There’s not a lot to say about this recipe other than that whenever we have gnocchi in the freezer, this is usually the sauce we pair it with. From start to finish, this sauce is ready in about 10 minutes. We’ve made it countless times for ourselves, and several times for company. One time, we even had someone inform us that they could drink the sauce straight; so if you want a little insight into how good this recipe is, think about that. But, please, just think about it.
If you’re cooking this for more than just yourself, resist the temptation to make more than one batch of this recipe at a time. Once you’ve got your water boiling and your pan hot enough, you’ll be able to knock out all the servings super quick, I promise. Plus, who wants to count gnocchi individually for a large group of people and extract them from a pan filled with sauce? That’s just annoying. And portioning a sauce this good by eyeballing? Forget it. That just leads to animosity and possible passive aggressive behavior if someone gets less sauce than someone else. It’s a great way to lose friends.
Don’t do it.
Side note: if you’re serving your gnocchi with some kind of protein (like seared chicken breast, for instance) we highly recommend that you begin the cooking process by deglazing with the leftover drippings in the pan. The sauce is already pretty deep in flavor, but this little step just pushes it over the edge. You’re also welcome to add a little bit of chicken broth, or even the leftover water from boiling the gnocchi, to the sauce to lengthen it out if it starts to get too thick. If you’re purposefully making this vegetarian and you wanna use a stock, I’d swap out chicken stock for a hearty mushroom stock if you have it; go full-on umami bomb, you know you want to.
Gnocchi with Gorgonzola Cream Sauce:
¼ cup dry cooking sherry
¼ cup whipping cream
1 oz. gorgonzola, creamy preferred, but pre-crumbled works just fine
Leftover gnocchi water or broth of choice, as needed
Salt to taste
Freshly ground black pepper
200 g of fresh or frozen Everyday Gnocchi
Bring water to a boil in a pot large enough to hold all your gnocchi. Heat a medium sized skillet to medium heat and keep them on standby until all your ingredients are ready to be used rapidly in succession. The water should be a rolling boil (especially if you’re using frozen gnocchi) and the pan should be able to sizzle away a little bit of water instantly. If you’ve seared off protein for this meal in advance in your skillet, please please please do not clean it before making the sauce. Use all that goodness for your gnocchi.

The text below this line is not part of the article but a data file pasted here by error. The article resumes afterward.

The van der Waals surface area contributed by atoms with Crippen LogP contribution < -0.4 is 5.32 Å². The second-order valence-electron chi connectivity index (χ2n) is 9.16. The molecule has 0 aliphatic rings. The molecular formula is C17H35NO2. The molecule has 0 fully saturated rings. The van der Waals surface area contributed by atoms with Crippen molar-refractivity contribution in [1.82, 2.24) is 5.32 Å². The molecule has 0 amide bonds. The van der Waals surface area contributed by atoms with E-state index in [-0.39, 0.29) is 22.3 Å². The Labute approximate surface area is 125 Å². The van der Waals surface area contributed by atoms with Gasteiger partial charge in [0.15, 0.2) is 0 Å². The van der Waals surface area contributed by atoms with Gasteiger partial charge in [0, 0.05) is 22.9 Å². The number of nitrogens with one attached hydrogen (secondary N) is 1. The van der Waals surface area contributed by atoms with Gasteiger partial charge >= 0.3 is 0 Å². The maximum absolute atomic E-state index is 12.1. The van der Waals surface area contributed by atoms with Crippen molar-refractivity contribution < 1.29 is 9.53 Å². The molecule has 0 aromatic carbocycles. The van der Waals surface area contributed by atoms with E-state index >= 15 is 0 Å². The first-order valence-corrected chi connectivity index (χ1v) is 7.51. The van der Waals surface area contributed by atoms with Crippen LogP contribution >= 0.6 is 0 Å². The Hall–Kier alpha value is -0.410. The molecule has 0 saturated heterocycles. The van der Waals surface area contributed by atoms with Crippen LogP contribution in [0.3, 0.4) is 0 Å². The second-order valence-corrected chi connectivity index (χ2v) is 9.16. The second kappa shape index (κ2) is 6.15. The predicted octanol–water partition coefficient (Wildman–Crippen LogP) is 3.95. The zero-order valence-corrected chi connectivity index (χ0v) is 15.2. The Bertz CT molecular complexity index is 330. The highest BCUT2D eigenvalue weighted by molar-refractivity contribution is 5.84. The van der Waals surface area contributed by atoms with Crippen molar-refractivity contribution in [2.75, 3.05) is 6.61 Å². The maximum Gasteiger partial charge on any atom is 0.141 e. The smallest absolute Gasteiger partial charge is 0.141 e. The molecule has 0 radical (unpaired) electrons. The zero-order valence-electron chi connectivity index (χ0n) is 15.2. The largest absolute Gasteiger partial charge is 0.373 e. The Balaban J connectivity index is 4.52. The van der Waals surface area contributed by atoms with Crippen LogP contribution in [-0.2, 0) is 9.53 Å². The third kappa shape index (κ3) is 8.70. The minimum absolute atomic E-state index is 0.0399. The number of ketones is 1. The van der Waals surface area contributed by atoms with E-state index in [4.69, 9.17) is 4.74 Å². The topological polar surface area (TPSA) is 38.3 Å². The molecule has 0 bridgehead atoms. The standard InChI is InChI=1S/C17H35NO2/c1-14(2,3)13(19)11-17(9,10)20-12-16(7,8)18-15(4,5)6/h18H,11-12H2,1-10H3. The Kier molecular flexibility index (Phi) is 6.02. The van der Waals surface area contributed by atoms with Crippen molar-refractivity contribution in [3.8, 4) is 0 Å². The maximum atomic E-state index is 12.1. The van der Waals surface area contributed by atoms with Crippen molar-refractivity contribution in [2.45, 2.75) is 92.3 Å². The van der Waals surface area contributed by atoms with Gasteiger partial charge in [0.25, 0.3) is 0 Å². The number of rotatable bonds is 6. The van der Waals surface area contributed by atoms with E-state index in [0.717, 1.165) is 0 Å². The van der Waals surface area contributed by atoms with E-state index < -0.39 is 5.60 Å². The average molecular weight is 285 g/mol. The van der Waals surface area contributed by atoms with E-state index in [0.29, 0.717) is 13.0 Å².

When you’re good to go, throw your gnocchi into the boiling water. If you’re using freshly made gnocchi, they should be done cooking in a couple of minutes. If you’re using frozen, they’ll take a bit longer, maybe five or so. Just keep an eye on your gnocchs; a tell-tale sign that they’re done is when they float to the surface of the water. Don’t freak out if they’re done before it’s time to transfer them to your skillet. Gnocchi are pretty forgiving, so you can let them hang out in the water for a bit longer until you’re ready for them. At the same moment when you start boiling your gnocchs, add the sherry to your pre-heated skillet. The sherry should reduce by half-ish in 10-15 seconds, and if you’re deglazing, be sure to scrape off all the tasty bits from the bottom of the pan. Add the cream and gorgonzola to the skillet and move them around to push the sherry and cream together, as well as encourage the cheese to melt.
The sauce will reduce a little and darken slightly, and once the cheese is melted, give it a little taste to check for salt. It shouldn’t need much, if at all, since the cheese is salty on it’s own, but it’s good to check. Your gnocchi should be ready around this time. Fish them out of the boiling water with a slotted spoon and add them to your sauce. Depending on how much your sauce has reduced, you might want to add a little bit of gnocchi water or broth to lengthen out your sauce because the addition of all this starch is going to make your sauce seize up. Toss the gnocchi in the sauce and weigh in to see what it needs for your own desired texture. We like our sauce to cling to the gnocchi, but we also like to have some leftover sauce in the pan since it thickens as it cools. Plus, it’s nice to have a little extra sauce in your bowl to mop up while you’re eating. Once you’ve got your sauce where you want it, remove the skillet from the heat and grind some black pepper over your gnocchi. We are, ah, liberal with our pepper; we like the floral quality it adds to the dish, but you ought to make that call for yourself. Serve in a bowl with protein or just on it’s own; you’re done!
Serves one. Maybe.